The problem seems to be when I ask her to do something specific and I can see the defences rising! I want to keep the goodwill alive and I'm reluctant to rock the boat but I'm not sure I can stomach her sitting comfortably for so long in the day. Having a nanny is a stretch for us financially!

7654novice Wed 11-Jan-17 22:48:59

Yes nannynick, the contract allows scope for changes to her job description with agreement. As the nap length changed quite dramatically I thought it was a good opportunity to ask her to do a few more things.

NannyR Wed 11-Jan-17 22:56:20

I would ask her to do the evening meal for the children, or start doing some prep for you if you prefer to cook and eat all together later on, she could do that whilst the older children are watching tv.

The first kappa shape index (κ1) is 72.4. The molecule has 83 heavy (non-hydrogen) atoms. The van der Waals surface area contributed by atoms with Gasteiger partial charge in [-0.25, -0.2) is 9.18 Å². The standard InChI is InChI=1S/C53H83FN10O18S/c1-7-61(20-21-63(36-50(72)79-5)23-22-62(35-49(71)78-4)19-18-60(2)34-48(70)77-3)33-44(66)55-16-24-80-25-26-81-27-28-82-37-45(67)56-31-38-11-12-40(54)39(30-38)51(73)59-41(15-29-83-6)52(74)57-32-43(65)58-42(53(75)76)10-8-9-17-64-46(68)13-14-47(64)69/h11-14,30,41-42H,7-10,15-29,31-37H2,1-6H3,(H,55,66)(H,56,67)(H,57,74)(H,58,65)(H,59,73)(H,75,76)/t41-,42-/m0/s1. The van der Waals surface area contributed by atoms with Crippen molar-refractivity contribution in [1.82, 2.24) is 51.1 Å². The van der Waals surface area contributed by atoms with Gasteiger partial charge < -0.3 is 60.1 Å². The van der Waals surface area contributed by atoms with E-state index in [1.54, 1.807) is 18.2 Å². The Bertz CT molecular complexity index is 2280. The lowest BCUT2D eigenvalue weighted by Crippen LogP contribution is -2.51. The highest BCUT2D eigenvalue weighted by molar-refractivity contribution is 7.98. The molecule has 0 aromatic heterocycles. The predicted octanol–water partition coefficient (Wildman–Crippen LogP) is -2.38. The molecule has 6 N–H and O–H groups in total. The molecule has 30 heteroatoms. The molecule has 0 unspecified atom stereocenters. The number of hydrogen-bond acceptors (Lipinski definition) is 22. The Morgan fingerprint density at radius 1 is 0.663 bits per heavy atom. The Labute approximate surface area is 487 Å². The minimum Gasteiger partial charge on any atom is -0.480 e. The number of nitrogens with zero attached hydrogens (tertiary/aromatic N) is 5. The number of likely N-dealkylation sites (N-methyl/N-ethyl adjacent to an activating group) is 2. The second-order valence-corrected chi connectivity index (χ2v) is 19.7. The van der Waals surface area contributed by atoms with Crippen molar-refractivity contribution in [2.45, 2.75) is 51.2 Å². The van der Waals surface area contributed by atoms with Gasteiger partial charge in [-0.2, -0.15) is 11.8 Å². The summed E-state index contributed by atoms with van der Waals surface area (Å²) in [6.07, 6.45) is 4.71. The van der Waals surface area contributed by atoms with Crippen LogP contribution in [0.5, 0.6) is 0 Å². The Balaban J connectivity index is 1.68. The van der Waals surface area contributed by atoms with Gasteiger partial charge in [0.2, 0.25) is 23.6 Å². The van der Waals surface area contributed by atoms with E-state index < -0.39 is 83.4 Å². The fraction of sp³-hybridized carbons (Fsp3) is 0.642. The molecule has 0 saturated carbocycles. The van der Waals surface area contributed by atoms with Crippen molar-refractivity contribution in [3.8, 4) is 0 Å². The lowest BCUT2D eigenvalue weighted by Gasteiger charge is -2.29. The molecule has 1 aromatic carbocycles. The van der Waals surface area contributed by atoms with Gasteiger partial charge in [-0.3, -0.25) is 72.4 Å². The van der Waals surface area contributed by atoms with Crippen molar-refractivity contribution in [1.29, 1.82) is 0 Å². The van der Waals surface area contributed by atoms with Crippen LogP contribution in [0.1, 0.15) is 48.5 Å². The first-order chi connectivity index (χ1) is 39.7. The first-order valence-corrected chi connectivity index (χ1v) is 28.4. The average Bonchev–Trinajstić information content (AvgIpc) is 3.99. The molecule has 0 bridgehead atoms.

Nannies duties would normally include things like children's laundry - washing, drying, ironing/folding and putting it away, keeping the children's toys clean and tidy, tidying their rooms, changing their bedding. She has loads of time to do a bit of that every day and still have a decent break. It would make your life easier too if you are out at work eight hours a day.

WheresTheEvidence Wed 11-Jan-17 22:58:29

I work a 13 hour day 6-7 4 days a week. I get "down time" when the 2 children baby and 3.6 year old have a nap; however I am usually doing something or other. I always say it'd be nice to have some time but end up cooking/cutting out card for art activity/folding washing etc.

During my day I

6- 8 prepare and make breakfast/tidy up the kitchen/put on a load of washing/empty dishwasher/maybe batch cook something/feed children breakfast/play with them/put on laundry